The law defines “employer” as any person who employs an individual for compensation. “Employee” is defined as “any individual employed by an employer who is eligible to vote.”

Under the law, an employer may:

  • Require the employee to request the leave a “reasonable time” in advance; and
  • Specify the hours during which the employee may take the leave, including by requiring that the employee take the leave:
  •  During a period designated for early voting instead of on the day of the election; or
  • At the beginning or end of the employee’s scheduled working hours.

Employers are prohibited from:

  • Interfering with, restraining, or denying any attempt to take voting leave
  • Retaliating against an employee in any manner for taking voting leave; or
  • Deducting voting leave from an employee’s salary, wages, or accrued leave.

Employers must post a notice that includes an easily understood description of the voting leave law. The notice must be posted in a conspicuous place.

Georgia

  • Employers are required to provide up to 2 hours of leave to vote.
  • Employers are not required to provide time off to vote if an employee has at least 2 hours of nonworking time during the time the polls are open. 
  • The employer may specify the time during which an employee may take leave to vote.
  • Employees must provide reasonable notice to their employers of their intention to take time off to vote.

Illinois

  • Employers are required to provide employees 2 hours of time off to vote if an employee’s work shift begins less than 2 hours after polls open and ends less than 2 hours before polls close.
  • Employers have discretion to decide the hours employees may take to vote.  
  • Employers may not penalize employees for taking voting leave or deduct voting time from their wages.
  • Employees must apply for voting leave prior to the day of election.

Iowa

  • Employers are required to provide up to 3 hours of leave to vote to employees who do not have 3 consecutive nonworking hours during the time the polls are open.
  • Employers may designate the time(s) for employees to take off.   
  • Employers may not penalize employees for taking voting leave or deduct voting time from their wages.
  • Employees must make an individual written request for time off to vote to their employer before an election day.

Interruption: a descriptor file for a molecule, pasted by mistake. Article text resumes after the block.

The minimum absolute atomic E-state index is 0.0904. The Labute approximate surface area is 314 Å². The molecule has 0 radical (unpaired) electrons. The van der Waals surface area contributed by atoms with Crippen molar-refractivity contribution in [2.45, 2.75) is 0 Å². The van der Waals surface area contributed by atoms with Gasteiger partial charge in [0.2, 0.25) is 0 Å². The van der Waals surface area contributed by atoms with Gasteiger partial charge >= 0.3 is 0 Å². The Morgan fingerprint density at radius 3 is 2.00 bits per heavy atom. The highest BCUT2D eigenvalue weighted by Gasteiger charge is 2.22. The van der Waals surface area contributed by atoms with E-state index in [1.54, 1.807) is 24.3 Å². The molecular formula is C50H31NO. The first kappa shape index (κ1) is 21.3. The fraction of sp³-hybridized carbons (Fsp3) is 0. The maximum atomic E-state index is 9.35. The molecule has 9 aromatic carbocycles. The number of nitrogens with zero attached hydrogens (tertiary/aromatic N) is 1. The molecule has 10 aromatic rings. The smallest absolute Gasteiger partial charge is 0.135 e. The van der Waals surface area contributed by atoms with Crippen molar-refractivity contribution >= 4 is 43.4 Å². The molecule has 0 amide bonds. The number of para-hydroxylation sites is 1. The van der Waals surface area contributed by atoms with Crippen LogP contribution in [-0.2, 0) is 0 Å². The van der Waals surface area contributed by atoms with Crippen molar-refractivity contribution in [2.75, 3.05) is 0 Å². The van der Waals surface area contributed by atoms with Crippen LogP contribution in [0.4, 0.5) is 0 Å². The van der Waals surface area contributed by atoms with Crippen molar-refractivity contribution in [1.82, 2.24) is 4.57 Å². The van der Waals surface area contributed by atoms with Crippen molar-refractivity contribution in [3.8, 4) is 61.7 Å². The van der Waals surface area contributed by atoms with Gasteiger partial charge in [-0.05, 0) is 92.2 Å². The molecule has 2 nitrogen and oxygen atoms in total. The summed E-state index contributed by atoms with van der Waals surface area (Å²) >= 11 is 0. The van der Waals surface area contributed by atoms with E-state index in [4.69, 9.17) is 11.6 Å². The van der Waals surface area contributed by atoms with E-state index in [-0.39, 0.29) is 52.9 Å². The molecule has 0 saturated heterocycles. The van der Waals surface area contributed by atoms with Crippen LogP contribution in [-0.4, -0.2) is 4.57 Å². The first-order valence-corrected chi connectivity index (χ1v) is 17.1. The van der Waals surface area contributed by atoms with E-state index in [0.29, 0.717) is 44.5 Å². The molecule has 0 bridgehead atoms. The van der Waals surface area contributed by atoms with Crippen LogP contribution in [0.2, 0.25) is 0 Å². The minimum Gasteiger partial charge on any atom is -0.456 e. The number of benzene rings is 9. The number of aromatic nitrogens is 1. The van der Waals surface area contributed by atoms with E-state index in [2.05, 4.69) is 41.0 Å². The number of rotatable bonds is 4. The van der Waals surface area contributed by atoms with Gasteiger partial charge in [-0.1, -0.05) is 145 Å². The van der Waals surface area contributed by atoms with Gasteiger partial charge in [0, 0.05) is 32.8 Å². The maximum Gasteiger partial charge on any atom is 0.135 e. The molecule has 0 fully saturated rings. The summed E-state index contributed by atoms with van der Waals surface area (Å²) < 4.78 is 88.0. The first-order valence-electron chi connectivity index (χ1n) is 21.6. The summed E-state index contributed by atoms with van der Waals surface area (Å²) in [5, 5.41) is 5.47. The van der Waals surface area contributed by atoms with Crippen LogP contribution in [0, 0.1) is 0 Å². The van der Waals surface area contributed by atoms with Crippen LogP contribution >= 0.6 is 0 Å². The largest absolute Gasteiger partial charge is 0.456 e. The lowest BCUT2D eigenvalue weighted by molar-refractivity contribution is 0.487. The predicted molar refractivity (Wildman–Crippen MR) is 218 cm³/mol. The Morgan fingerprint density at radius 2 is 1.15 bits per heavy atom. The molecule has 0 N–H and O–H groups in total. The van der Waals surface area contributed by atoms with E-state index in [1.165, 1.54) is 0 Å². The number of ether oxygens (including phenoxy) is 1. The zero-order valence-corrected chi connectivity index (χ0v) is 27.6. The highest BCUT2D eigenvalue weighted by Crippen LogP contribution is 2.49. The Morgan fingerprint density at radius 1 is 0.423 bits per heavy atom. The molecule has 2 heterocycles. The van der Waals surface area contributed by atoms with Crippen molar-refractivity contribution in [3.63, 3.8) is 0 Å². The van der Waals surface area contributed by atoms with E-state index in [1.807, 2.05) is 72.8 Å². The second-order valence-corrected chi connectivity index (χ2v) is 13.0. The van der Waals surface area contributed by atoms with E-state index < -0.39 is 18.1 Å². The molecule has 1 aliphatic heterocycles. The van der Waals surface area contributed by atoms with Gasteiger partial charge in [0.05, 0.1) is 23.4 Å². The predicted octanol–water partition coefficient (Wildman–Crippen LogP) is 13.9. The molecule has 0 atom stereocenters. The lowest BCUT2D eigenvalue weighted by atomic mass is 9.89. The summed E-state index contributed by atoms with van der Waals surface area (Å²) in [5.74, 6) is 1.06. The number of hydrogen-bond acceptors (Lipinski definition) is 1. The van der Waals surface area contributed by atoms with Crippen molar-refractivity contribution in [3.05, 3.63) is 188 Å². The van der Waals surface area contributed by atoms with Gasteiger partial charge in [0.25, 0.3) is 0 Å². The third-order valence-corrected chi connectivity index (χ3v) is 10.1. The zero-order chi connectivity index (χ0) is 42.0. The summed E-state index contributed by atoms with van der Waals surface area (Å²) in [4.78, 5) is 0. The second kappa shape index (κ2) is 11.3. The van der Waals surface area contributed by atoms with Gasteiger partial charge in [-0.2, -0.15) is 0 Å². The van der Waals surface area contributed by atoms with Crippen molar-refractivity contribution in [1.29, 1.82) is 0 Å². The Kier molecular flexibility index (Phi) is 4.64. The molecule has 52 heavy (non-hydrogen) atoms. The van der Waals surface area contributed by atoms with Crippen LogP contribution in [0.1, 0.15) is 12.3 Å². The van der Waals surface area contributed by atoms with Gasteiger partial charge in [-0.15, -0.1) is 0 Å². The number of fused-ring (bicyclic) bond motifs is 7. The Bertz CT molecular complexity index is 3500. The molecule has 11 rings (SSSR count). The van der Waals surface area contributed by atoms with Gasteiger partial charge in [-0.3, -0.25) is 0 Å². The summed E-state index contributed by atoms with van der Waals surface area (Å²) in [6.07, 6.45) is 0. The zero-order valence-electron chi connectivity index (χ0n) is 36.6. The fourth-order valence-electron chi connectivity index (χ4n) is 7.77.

Kansas

  • Employers are required to provide employees up to 2 hours of voting leave if they do not have 2 consecutive hours to vote before or after work.  
  • If the polls are open for fewer than 2 hours before or after the employee’s work shift, the employer must provide only the number of hours of leave which, when added to the amount of nonworking time the employee has between the opening and closing of the polls, equals 2 consecutive hours. 
  • Employers may not penalize employees for taking voting leave or deduct voting time from their wages.
  • The employer may specify the time during which an employee may take leave to vote but may not designate the regular lunch period as voting leave time.

Kentucky

  • Employers must provide employees no fewer than 4 hours of leave to vote, or to request an application for or to execute, an absentee ballot.  
  • The employer may specify the time during which an employee may take leave to vote.
  • Employers may not penalize employees for taking voting leave unless the employee takes the leave but fails to vote.
  • Employees must apply for leave prior to the election day or the day on which the employee requests or executes an absentee ballot.

Maryland

  • Employers are required to provide employees who claim to be registered voters no more than 2 hours of paid leave to vote, unless employees have 2 consecutive hours of nonworking time during the time the polls are open.
  • Employees must furnish to the employer proof that the employee voted or attempted to vote on a form prescribed by the State Board of Elections.

Minnesota

  • Employers are required to provide employees with the time necessary to appear at the employee’s polling place, cast a vote and return to work on an election day.
  • Employers may not instruct employees of when during working hours an employee may vote, but they may request employees to provide notification as to when they will be gone and request that employees coordinate their absences so as to minimize adverse impact on the workplace.